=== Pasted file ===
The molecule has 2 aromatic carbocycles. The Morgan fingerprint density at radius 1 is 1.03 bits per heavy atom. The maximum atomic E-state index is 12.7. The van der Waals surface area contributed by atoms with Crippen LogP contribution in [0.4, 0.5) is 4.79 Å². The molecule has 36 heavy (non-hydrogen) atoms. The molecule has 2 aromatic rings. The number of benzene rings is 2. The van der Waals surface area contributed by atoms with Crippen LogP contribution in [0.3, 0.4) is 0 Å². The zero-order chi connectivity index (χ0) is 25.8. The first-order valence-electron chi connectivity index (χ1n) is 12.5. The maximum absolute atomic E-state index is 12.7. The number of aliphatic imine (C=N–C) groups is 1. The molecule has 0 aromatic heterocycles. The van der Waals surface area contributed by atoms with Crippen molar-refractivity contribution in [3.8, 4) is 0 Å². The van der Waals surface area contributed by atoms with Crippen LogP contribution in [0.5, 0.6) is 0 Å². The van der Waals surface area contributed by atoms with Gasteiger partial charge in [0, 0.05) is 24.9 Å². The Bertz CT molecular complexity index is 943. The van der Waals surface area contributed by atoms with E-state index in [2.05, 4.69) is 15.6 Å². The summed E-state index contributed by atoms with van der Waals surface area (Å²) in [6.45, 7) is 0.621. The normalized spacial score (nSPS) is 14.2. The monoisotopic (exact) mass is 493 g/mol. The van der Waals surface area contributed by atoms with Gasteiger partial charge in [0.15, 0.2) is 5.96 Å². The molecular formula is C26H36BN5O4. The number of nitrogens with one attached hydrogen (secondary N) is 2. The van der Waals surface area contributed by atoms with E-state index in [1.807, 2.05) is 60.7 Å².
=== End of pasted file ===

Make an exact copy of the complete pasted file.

The molecule has 2 aromatic carbocycles. The Morgan fingerprint density at radius 1 is 1.03 bits per heavy atom. The maximum atomic E-state index is 12.7. The van der Waals surface area contributed by atoms with Crippen LogP contribution in [0.4, 0.5) is 4.79 Å². The molecule has 36 heavy (non-hydrogen) atoms. The molecule has 2 aromatic rings. The number of benzene rings is 2. The van der Waals surface area contributed by atoms with Crippen LogP contribution in [0.3, 0.4) is 0 Å². The zero-order chi connectivity index (χ0) is 25.8. The first-order valence-electron chi connectivity index (χ1n) is 12.5. The maximum absolute atomic E-state index is 12.7. The number of aliphatic imine (C=N–C) groups is 1. The molecule has 0 aromatic heterocycles. The van der Waals surface area contributed by atoms with Crippen molar-refractivity contribution in [3.8, 4) is 0 Å². The van der Waals surface area contributed by atoms with Crippen LogP contribution in [0.5, 0.6) is 0 Å². The van der Waals surface area contributed by atoms with Gasteiger partial charge in [0, 0.05) is 24.9 Å². The Bertz CT molecular complexity index is 943. The van der Waals surface area contributed by atoms with E-state index in [2.05, 4.69) is 15.6 Å². The summed E-state index contributed by atoms with van der Waals surface area (Å²) in [6.45, 7) is 0.621. The normalized spacial score (nSPS) is 14.2. The monoisotopic (exact) mass is 493 g/mol. The van der Waals surface area contributed by atoms with Gasteiger partial charge in [0.15, 0.2) is 5.96 Å². The molecular formula is C26H36BN5O4. The number of nitrogens with one attached hydrogen (secondary N) is 2. The van der Waals surface area contributed by atoms with E-state index in [1.807, 2.05) is 60.7 Å².